Greg Eno

Archive for the ‘Green Bay Packers’ Category

Packers Were In A Giving Mood When They Picked Mandarich

In Barry Sanders, Detroit Lions, Green Bay Packers, Tony Mandarich on December 26, 2008 at 2:30 pm

(every Friday during the NFL season, OOB will run a nostalgic feature about the Lions’ upcoming opponents)

Much has been made, especially this week, of the Lions’ failure to win in Wisconsin since 1991. The pundits have rued the day the Pack traded for QB Brett Favre in 1992, which just so happened to coincide with the streak. Even Lions kicker Jason Hanson is wondering if the streak somehow has to do with him — since Hanson was a rookie in ’92 and has experienced every single loss on the road to the Packers.

But you don’t hear nearly as much about a gift the Packers presented the Lions with in 1989 — one that gave Lions fans just about the only reason to get excited about their team for the ten seasons spanning 1989 to 1998.

It was April, 1989. The NFL Draft. Barry Sanders was the jitterbug running back from Oklahoma State who also returned kicks and who was coming out of college a couple years early to try his hand at pro football. The Lions had just committed to the Run-n-Shoot offense — that scheme that involved four pass receivers running around the field at all times, and one lone running back. The change came about because the previous year, in explaining why he finally fired coach Darryl Rogers, Lions owner Bill Ford Sr. said, “We’re losing and we’re boring.”

So the Lions decided that if they were going to lose, they were going to be as exciting as possible in doing so. They had the Shoot part covered — at least in terms of quantity. But they needed the Run component.

Enter the Packers’ generosity.

As dazzling as Sanders was, as seemingly unlimited his potential seemed, the Packers had their eyes on a hulk of an offensive tackle, right in the Lions’ backyard, in East Lansing.

Tony Mandarich was the biggest thing — literally — to come out of Michigan State University in years. He was considered the best OL prospect to come down the pike in recent memory. The Packers had fantasies of Mandarich anchoring the left side of their line for at least the next ten years. They could always pick up a running back later.

So the Pack, with the no. 1 overall pick, snatched Mandarich off the board. The Lions heaved a sigh of relief.

Barry Sanders became a Lion, thanks to the Packers’ misguided selection of Mandarich, who would soon be derailed by a steroids scandal and gross under performance. The Packers got one of the biggest draft busts in history. The Lions got a Hall of Famer.

I remember being ecstatic when the Packers picked Mandarich. My opinion was the 180 degree opposite of Green Bay’s: when a talent like Sanders comes down the pike, you take him. You can always pick an offensive lineman later.

Sanders held out through training camp and the exhibition season that rookie year, haggling over his contract. Don’t forget that this was still the Russ Thomas Era. Thomas, the Lions’ GM, wouldn’t retire until the end of ’89. And he was still in charge of contract negotiations, a big reason why Sanders didn’t get signed until just a couple days before the season opener. Then, with virtually no practice, having not played in a football game in about nine months, Sanders simply took his first NFL carry for 19 yards. A legend was underway.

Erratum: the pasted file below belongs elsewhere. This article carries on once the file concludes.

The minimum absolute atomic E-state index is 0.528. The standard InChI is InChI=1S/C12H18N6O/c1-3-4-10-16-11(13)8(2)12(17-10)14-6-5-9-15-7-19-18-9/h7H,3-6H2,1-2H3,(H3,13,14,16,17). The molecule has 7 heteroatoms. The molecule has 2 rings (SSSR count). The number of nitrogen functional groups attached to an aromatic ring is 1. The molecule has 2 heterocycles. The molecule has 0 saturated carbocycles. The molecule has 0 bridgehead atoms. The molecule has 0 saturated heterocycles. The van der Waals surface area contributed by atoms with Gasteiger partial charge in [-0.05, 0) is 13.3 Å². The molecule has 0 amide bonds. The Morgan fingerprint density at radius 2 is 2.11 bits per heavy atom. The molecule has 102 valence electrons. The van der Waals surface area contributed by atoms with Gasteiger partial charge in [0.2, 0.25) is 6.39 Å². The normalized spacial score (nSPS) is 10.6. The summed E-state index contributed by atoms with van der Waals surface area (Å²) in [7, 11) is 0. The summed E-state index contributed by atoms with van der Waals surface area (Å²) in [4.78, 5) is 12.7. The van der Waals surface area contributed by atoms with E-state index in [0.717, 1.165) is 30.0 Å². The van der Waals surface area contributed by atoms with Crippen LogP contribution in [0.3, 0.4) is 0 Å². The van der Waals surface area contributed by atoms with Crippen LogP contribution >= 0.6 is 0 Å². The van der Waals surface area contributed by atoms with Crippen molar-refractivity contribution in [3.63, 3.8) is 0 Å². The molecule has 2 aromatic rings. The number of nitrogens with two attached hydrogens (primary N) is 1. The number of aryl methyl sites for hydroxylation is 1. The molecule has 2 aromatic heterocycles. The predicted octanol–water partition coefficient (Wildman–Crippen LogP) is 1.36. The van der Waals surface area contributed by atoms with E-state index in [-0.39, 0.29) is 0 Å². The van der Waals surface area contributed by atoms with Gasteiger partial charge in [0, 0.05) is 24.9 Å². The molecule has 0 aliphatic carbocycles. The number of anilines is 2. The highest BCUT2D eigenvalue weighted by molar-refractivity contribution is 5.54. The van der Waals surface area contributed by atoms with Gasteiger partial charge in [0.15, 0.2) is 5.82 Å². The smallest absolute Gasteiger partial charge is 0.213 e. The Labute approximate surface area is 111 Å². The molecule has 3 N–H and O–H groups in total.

Of course, the Packers had the last laugh. Three years after the Mandarich miss, Favre came to Green Bay, from the Atlanta Falcons. What soon followed were playoff appearances, conference championship games, and eventually two Super Bowls, including a win in SB XXXI. Oh, and those 17 straight wins over the Lions at home.

It’ll be 20 years, believe it or not, come next April when the Lions have the no. 1 overall pick in the 2009 Draft, since the Packers overlooked Barry Sanders and took Tony Mandarich. After a potential 0-16 season, heaven help us if the Lions repeat the Packers’ mistake of that ’89 Draft.

Sorry.

Phil Who?: Bengston Victim Of Bad Timing, Luck With Pack

In Green Bay Packers on September 12, 2008 at 1:15 pm

(every Friday during the NFL season, OOB will run a nostalgic feature about the Lions’ upcoming opponents)

They are some of the most well-known names in modern football history, for various reasons.

Vince Lombardi: really nothing else need be said. The league’s championship trophy is named after him — and that’s just for starters.

Dan Devine: Extremely successful college coach — at Missouri and Notre Dame — who often gets overlooked because of the Bear Bryants and Bo Schembechlers of the world.

Bart Starr: Hall of Fame quarterback — the field general of all those great Packers teams in the 1960s.

Forrest Gregg: A key cog of those bruising o-lines during the ’60s dynasty.

Mike Holmgren: Quietly has built a case for his own Hall of Fame induction someday, as a coach.

All of the above men have been head coach of the Green Bay Packers. If you look at the list, which is chronological, you’ll see that the best of the lot are the top and bottom of a sandwich, which within contains the likes of Devine, Starr, and Gregg.

But wait — we’re forgetting someone.

Ray Rhodes? Well, yes, Rhodes came between Holmgren and Mike Sherman, for one year. But that’s not who I’m talking about.

Lindy Infante? You mean the last coach before Holmgren and Brett Favre arrived in the Bay? Well, yes, there was Lindy, but this post isn’t about him, either.

I’m talking about Phil Bengston.

You’re more than excused for your furrowed brow and your “WHO?”; I understand.

Bengston was Yankees right field after Babe Ruth; Red Wings right wing after Gordie Howe; Bulls shooting guard after Michael Jordan.

But in truth, Bengston was the Packers’ coach after Lombardi.

Not a tough act to follow, eh?

The Packers were coming off their third straight NFL championship — and second straight Super Bowl win — when Lombardi retired and moved into the GM’s chair. For the ’68 season, Lombardi announced that Bengston, one of his assistants, would take the helm on the sidelines.

But the Packers were an aging team who maybe didn’t accord Bengston the same respect and benefit of doubt that they would have for the coach if Lombardi had stuck around.